The Impact of Polysubstance Use and Substance Abuse on Cognitive and Clinical Measures in Individuals on the Psychosis Spectrum

Marlynn Lopez, BS

Beth Israel Deaconess Medical Center – Research Assistant

Scientific Abstract


Individuals with a psychosis spectrum disorder are at a significantly higher risk of abusing substances and polysubstance use (~50%). Additionally, polysubstance abuse has been linked to worsening positive symptoms. However, literature pertaining to the severity of substance use on cognition in psychosis are mixed. Here, we aimed to investigate the effects of polysubstance use and frequency of substance use on cognition in individuals with psychosis.


Clinical and cognitive performance were measured by the Positive and Negative Syndrome Scale (PANSS), Montgomery-Asperg Depression Rating Scale (MADRS), Young Mania Rating Scale (YMRS) and Brief Assessment of Cognition in Schizophrenia (BACS) in a cohort of 744 individuals with idiopathic psychosis. Substance use and frequency were quantified through standard clinical interviews. Three groups (200 = high, 426 = mid, 193 = low) were derived using a composite score reflecting frequency of lifetime use in 7 different categories of drugs: cannabis, stimulants, cocaine, alcohol, hallucinogens, opioids, and other substances. Group comparisons were performed and an FDR threshold of p<0.10 was set.


The group with the highest severity of substance use performed better all cognitive domains for the BACS, when compared to moderate and low users (p < 0.001). Individuals with the lowest substance use had the poorest cognitive performance in comparison to the other groups (p < 0.001). High and moderate substance users had significantly elevated levels of manic symptoms in comparison to low substance users (p <0.08). In accordance with the literature, positive symptoms were worse for high substance users when compared to low users (p < 0.09).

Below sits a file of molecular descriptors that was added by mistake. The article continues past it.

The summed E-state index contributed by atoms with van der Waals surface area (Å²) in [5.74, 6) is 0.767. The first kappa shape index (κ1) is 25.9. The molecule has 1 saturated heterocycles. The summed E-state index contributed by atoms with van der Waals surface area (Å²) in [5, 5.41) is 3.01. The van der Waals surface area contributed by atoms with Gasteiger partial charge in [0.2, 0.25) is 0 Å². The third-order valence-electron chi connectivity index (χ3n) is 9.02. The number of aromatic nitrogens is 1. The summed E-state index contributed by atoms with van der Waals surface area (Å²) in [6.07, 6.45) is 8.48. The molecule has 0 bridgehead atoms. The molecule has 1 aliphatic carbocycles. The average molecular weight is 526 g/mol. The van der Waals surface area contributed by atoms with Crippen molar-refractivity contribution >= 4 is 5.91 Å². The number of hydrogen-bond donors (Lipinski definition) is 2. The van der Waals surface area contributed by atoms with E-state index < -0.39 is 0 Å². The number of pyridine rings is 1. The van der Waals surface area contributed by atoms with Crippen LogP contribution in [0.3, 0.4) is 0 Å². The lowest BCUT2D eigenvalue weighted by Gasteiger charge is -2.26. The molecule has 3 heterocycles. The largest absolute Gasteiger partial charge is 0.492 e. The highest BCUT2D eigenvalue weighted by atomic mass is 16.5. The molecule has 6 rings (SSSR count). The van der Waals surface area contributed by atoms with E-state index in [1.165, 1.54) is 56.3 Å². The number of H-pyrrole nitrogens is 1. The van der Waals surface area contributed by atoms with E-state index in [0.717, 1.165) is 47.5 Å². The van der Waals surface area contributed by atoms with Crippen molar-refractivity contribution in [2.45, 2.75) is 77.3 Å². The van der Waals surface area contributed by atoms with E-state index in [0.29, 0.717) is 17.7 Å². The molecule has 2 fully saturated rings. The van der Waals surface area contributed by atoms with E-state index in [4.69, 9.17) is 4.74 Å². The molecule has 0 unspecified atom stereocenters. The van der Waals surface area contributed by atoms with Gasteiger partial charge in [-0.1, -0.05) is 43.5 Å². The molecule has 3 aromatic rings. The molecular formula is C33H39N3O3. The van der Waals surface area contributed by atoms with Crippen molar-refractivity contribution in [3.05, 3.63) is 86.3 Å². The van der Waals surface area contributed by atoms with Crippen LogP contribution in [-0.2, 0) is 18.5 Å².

Our findings suggest that cognitive changes due to severity of polysubstance use could be independent from cognitive impairments seen in individuals with psychosis. Specifically, greater severity of substance use did not worsen cognitive ability but rather was associated with increased cognitive performance. This indicates the potential of employing severity of substance use as a parameter for forming a subgroup of individuals on the psychosis spectrum.

Live Zoom Session – March 9th

research Areas


Marlynn Lopez, BS, Nicolas Raymond, BA, Sarah Keedy, PhD, Scott K. Hill, PhD, Godfrey D. Pearlson, MD, Jeffrey Bishop, MS, BCPP, FCCP, Carol A. Tamminga, MD, John Sweeney, PhD, Elliot S. Gershon, MD, Brett Clementz, PhD, Matcheri Keshavan, MD, Paulo Lizano, MD, PhD

Principal Investigator

Paulo Lizano, MD, PhD